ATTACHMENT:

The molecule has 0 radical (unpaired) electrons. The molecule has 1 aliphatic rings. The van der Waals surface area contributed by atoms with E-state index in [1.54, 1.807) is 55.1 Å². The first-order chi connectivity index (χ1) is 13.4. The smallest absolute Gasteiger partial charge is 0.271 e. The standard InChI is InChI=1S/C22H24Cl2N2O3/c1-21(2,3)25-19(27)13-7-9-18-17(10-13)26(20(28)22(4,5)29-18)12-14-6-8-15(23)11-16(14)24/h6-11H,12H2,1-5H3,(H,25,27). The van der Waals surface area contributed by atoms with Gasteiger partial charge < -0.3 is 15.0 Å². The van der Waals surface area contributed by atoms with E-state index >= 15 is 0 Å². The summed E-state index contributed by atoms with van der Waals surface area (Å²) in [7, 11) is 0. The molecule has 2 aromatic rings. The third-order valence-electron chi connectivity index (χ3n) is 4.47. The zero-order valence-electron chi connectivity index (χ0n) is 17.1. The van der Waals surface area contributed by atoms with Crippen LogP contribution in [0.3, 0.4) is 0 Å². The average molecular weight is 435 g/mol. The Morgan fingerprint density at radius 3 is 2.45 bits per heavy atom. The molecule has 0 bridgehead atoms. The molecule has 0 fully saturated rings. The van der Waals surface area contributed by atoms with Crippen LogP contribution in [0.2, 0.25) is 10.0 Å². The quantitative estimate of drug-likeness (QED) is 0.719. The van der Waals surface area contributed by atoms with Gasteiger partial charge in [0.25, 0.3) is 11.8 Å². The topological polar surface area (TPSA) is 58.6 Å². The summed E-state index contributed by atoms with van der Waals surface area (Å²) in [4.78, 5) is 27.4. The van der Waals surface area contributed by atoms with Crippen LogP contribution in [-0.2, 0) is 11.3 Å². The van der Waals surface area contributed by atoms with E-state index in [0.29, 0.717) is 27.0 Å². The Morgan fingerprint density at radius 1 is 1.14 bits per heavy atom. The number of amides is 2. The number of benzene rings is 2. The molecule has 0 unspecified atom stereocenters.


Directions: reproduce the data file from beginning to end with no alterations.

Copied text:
The molecule has 0 radical (unpaired) electrons. The molecule has 1 aliphatic rings. The van der Waals surface area contributed by atoms with E-state index in [1.54, 1.807) is 55.1 Å². The first-order chi connectivity index (χ1) is 13.4. The smallest absolute Gasteiger partial charge is 0.271 e. The standard InChI is InChI=1S/C22H24Cl2N2O3/c1-21(2,3)25-19(27)13-7-9-18-17(10-13)26(20(28)22(4,5)29-18)12-14-6-8-15(23)11-16(14)24/h6-11H,12H2,1-5H3,(H,25,27). The van der Waals surface area contributed by atoms with Gasteiger partial charge < -0.3 is 15.0 Å². The van der Waals surface area contributed by atoms with E-state index >= 15 is 0 Å². The summed E-state index contributed by atoms with van der Waals surface area (Å²) in [7, 11) is 0. The molecule has 2 aromatic rings. The third-order valence-electron chi connectivity index (χ3n) is 4.47. The zero-order valence-electron chi connectivity index (χ0n) is 17.1. The van der Waals surface area contributed by atoms with Crippen LogP contribution in [0.3, 0.4) is 0 Å². The average molecular weight is 435 g/mol. The Morgan fingerprint density at radius 3 is 2.45 bits per heavy atom. The molecule has 0 bridgehead atoms. The molecule has 0 fully saturated rings. The van der Waals surface area contributed by atoms with Crippen LogP contribution in [0.2, 0.25) is 10.0 Å². The quantitative estimate of drug-likeness (QED) is 0.719. The van der Waals surface area contributed by atoms with Gasteiger partial charge in [0.25, 0.3) is 11.8 Å². The topological polar surface area (TPSA) is 58.6 Å². The summed E-state index contributed by atoms with van der Waals surface area (Å²) in [4.78, 5) is 27.4. The van der Waals surface area contributed by atoms with Crippen LogP contribution in [-0.2, 0) is 11.3 Å². The van der Waals surface area contributed by atoms with E-state index in [0.29, 0.717) is 27.0 Å². The Morgan fingerprint density at radius 1 is 1.14 bits per heavy atom. The number of amides is 2. The number of benzene rings is 2. The molecule has 0 unspecified atom stereocenters.